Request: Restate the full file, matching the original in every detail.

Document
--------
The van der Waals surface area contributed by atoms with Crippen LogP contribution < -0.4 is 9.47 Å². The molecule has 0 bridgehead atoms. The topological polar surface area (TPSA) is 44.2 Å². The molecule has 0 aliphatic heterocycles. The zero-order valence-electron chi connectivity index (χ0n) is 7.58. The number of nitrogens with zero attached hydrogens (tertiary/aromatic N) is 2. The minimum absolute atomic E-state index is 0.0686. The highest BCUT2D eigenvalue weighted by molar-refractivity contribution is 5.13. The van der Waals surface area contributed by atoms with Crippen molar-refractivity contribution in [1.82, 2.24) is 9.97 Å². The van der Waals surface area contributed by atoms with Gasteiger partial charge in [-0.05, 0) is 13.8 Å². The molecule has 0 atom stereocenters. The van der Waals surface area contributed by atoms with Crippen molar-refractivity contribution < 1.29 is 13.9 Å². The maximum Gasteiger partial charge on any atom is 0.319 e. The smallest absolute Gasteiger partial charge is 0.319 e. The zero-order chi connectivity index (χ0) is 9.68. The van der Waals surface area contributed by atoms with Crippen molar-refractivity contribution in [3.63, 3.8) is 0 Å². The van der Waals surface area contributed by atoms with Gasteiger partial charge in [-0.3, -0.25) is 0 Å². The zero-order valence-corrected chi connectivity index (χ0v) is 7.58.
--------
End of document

The van der Waals surface area contributed by atoms with Crippen LogP contribution < -0.4 is 9.47 Å². The molecule has 0 bridgehead atoms. The topological polar surface area (TPSA) is 44.2 Å². The molecule has 0 aliphatic heterocycles. The zero-order valence-electron chi connectivity index (χ0n) is 7.58. The number of nitrogens with zero attached hydrogens (tertiary/aromatic N) is 2. The minimum absolute atomic E-state index is 0.0686. The highest BCUT2D eigenvalue weighted by molar-refractivity contribution is 5.13. The van der Waals surface area contributed by atoms with Crippen molar-refractivity contribution in [1.82, 2.24) is 9.97 Å². The van der Waals surface area contributed by atoms with Gasteiger partial charge in [-0.05, 0) is 13.8 Å². The molecule has 0 atom stereocenters. The van der Waals surface area contributed by atoms with Crippen molar-refractivity contribution < 1.29 is 13.9 Å². The maximum Gasteiger partial charge on any atom is 0.319 e. The smallest absolute Gasteiger partial charge is 0.319 e. The zero-order chi connectivity index (χ0) is 9.68. The van der Waals surface area contributed by atoms with Crippen molar-refractivity contribution in [3.63, 3.8) is 0 Å². The van der Waals surface area contributed by atoms with Gasteiger partial charge in [-0.3, -0.25) is 0 Å². The zero-order valence-corrected chi connectivity index (χ0v) is 7.58.